Monthly Archives: August 2017

going outside your comfort zone

It’s easy in life to get into a routine and keep within that place of ease, where you know exactly what to expect. You can anticipate situations and outcomes and be prepared for them. But what happens when the rug gets pulled out from underneath you?  When life changes suddenly?

Anyone who has followed my blog for a while knows that this has happened to me. Divorce is a rug being ripped out from underneath you and then falling through a hole in the floor under that rug.  

There is a lesson here that I have learned, and continues to be reinforced often. Life is more exciting and interesting (but sometimes frustrating) when you live outside that comfortable life. Five years ago, I would not have done what I have done today. 

Living outside my comfort zone has helped me to grow as an individual. It has helped me discover my independence and has even created an urge within me to continue to do things I would not have considered before. 

Don’t let life pass you by, wishing you had done things.

Do the things. Live. Enjoy. Life outside your bubble is going to give you greater satisfaction, and perhaps you too will discover a little something about yourself that you never knew either. 

lazy summer days

Summer days are meant for doing a certain amount of nothing.  It rarely seems the case these days, as I watch my friends and their children rushing to summer hockey camps, day camps, intensive swimming lessons, and a plethora of other activities to fill their summer days.

What happened to just having nothing to do?  To the days of going to the park and playing, or reading?  What happened to just being a kid?

This isn’t a popular perspective where I live, and I would wager it isn’t where you live either.  These days, everyone needs to be scheduled to the hilt, because if you aren’t busy, you are wasting your time, right?

Wrong.

There is so much benefit in just allowing yourself time to be.  Time to sit and just watch the day go by is so mentally therapeutic!  Being busy does not equal being productive.  This is something I have learned after years of having too much going on in my life.  There is still too much going on, but I am still a work in progress too.  I am officially on holidays for two weeks, and while my time clock may be stalled, work wise, my actions have not.  I still have lists of things I wish to accomplish during my time off, but I know full well that there are too many lists and too little time.  Where do I fit in time for me?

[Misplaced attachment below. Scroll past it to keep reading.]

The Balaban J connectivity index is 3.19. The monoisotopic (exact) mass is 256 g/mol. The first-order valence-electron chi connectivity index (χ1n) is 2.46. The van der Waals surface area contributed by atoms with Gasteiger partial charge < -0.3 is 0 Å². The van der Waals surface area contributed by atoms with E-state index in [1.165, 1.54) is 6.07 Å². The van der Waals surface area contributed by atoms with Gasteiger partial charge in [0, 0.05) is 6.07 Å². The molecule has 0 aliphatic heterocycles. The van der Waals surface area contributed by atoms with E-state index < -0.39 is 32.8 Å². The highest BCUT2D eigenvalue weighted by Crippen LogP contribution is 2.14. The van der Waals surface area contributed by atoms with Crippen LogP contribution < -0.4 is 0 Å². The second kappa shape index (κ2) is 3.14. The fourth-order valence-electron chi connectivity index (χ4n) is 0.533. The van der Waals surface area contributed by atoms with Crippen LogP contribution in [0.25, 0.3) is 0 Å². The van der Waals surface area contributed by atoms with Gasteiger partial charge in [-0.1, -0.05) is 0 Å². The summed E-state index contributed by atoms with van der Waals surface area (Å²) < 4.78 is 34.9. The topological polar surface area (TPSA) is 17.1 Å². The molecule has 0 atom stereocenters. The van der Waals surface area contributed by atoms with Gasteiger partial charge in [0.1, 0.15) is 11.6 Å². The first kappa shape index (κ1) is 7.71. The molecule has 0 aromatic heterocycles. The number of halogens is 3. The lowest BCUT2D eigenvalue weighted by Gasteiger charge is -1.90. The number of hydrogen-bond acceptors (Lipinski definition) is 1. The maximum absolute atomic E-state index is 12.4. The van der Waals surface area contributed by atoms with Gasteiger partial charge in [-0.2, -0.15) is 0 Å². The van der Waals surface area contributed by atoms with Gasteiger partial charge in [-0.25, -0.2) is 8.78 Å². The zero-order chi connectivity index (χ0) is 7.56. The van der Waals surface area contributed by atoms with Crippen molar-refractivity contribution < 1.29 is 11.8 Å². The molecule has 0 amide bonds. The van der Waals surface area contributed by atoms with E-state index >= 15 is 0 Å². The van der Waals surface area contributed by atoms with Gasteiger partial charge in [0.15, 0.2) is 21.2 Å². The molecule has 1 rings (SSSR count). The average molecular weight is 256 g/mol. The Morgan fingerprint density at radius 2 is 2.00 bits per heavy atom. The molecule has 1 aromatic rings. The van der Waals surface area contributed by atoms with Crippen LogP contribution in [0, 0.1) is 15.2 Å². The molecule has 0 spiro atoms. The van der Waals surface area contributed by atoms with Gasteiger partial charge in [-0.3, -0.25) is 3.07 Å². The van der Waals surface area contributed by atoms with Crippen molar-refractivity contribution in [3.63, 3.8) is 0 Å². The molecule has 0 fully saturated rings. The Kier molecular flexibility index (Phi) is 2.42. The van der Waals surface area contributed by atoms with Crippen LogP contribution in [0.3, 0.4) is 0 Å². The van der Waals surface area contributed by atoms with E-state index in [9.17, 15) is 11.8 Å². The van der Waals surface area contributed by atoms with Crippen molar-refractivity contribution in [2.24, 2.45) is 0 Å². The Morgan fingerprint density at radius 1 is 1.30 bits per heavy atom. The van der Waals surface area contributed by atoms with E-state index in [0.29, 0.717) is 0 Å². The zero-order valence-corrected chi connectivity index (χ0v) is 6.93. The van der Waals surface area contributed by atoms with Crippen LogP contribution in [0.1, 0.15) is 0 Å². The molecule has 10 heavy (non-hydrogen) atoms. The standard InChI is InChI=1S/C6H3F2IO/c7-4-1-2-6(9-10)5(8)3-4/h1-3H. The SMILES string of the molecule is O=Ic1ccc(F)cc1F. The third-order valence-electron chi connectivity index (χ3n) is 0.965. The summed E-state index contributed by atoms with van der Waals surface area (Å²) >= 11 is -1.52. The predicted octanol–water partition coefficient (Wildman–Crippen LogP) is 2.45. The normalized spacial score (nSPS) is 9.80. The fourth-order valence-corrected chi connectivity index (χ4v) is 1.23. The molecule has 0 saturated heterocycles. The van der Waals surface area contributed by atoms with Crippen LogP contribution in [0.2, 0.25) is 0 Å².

It’s ok to let the dust settle in the corners once in a while, or for the dishes to wait until morning.  We all need to recharge our batteries once in a while so that we can function optimally.  Don’t forget to take time out to relax and do nothing.  There is so much value in just being.

reasons, seasons, lifetimes

It is important to me to remember that we all have our own journey that we must travel, but along the way, we have companions that enter and exit our lives.  Their stay may be long or it may be brief.  It helps me to think about the philosophy of a reason, a season, or a lifetime.  We all have people who, when they left our lives, hurt us in some way.  Others may have passed by quietly, perhaps relatively unknown, yet there is something to be learned from each and every one of them.

There are those who are there for a lifetime.  These may be your siblings, parents, best friends, or even a romantic partner.  These people are meant to be in your life long term.  They can teach you many lessons, just as you can also teach them.  These people grow with you, and they can be some of the most fulfilling relationships you will have.

There are the seasons as well.  People who are there for as long as you need them, or as long as they need you.  Once that passes, ways are parted and each goes along their journey separately.  These types of relationships may end on happy notes, or perhaps not.  Perhaps it was the first relationship after a divorce, where it taught you that you can move on and learn to love again.  Perhaps it was a teacher that you had in school who taught lessons beyond the curriculum about life in general.

Those who are there for a reason may be simple or complex.  Perhaps you are a service provider, and once the service is rendered, the individual goes on their way, perhaps never to cross paths again.  But there are also other relationships that the reason keeps you connected with them for longer.  These reasons are usually lessons to be learned, and the longer it takes to learn the lesson, the longer that person is connected to you.  One of the lessons I had learned was to treat everyone with compassion for we do not know what happens in their personal lives.  This comes from my experience of hiding things for over two decades.  The realization that if I can hide many things from those around me on a daily basis, then it is also easy for others to hide similar, or even worse things too.  We do not know all the intricacies that make a person behave how they do.  Compassion is key.  It took me longer to learn that lesson than expected, but along with that one, there were many other very valuable lessons that came from that twenty year reason.  I use that example often as I consider how to manage my interactions with others.  I believe that my compassion and empathy for others are directly relatable to the lesson I learned over those many years.

When you have someone who has exited your life perhaps unexpectedly, consider what purpose they had for you.  What lesson was being taught to you for them to be there?  What lesson did you learn after they were gone?  Can you take that lesson and apply it to your life to make your life a more positive influence on those around you?  Can you make someone else’s life a little bit better?  Because to me, that is what this life is about…being a positive influence on the world around us.